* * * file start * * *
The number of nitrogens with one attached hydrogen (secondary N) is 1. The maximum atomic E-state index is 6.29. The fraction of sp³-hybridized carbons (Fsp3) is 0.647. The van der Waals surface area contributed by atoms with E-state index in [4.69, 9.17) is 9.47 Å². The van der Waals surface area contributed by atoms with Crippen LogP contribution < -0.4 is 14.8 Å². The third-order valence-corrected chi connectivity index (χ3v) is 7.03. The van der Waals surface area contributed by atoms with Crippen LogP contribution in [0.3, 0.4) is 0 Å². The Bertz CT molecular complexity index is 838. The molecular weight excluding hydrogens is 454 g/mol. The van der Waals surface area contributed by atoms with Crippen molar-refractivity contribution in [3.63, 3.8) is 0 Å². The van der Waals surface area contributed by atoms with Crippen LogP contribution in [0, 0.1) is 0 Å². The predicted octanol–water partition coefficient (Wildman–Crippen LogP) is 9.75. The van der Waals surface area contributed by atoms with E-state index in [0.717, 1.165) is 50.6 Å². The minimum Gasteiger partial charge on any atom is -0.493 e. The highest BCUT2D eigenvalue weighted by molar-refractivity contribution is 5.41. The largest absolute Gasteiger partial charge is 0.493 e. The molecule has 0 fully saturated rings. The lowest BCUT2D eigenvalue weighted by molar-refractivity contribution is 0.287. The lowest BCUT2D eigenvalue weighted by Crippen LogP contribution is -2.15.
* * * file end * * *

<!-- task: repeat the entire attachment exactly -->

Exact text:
The number of nitrogens with one attached hydrogen (secondary N) is 1. The maximum atomic E-state index is 6.29. The fraction of sp³-hybridized carbons (Fsp3) is 0.647. The van der Waals surface area contributed by atoms with E-state index in [4.69, 9.17) is 9.47 Å². The van der Waals surface area contributed by atoms with Crippen LogP contribution < -0.4 is 14.8 Å². The third-order valence-corrected chi connectivity index (χ3v) is 7.03. The van der Waals surface area contributed by atoms with Crippen LogP contribution in [0.3, 0.4) is 0 Å². The Bertz CT molecular complexity index is 838. The molecular weight excluding hydrogens is 454 g/mol. The van der Waals surface area contributed by atoms with Crippen molar-refractivity contribution in [3.63, 3.8) is 0 Å². The van der Waals surface area contributed by atoms with Crippen LogP contribution in [0, 0.1) is 0 Å². The predicted octanol–water partition coefficient (Wildman–Crippen LogP) is 9.75. The van der Waals surface area contributed by atoms with E-state index in [0.717, 1.165) is 50.6 Å². The minimum Gasteiger partial charge on any atom is -0.493 e. The highest BCUT2D eigenvalue weighted by molar-refractivity contribution is 5.41. The largest absolute Gasteiger partial charge is 0.493 e. The molecule has 0 fully saturated rings. The lowest BCUT2D eigenvalue weighted by molar-refractivity contribution is 0.287. The lowest BCUT2D eigenvalue weighted by Crippen LogP contribution is -2.15.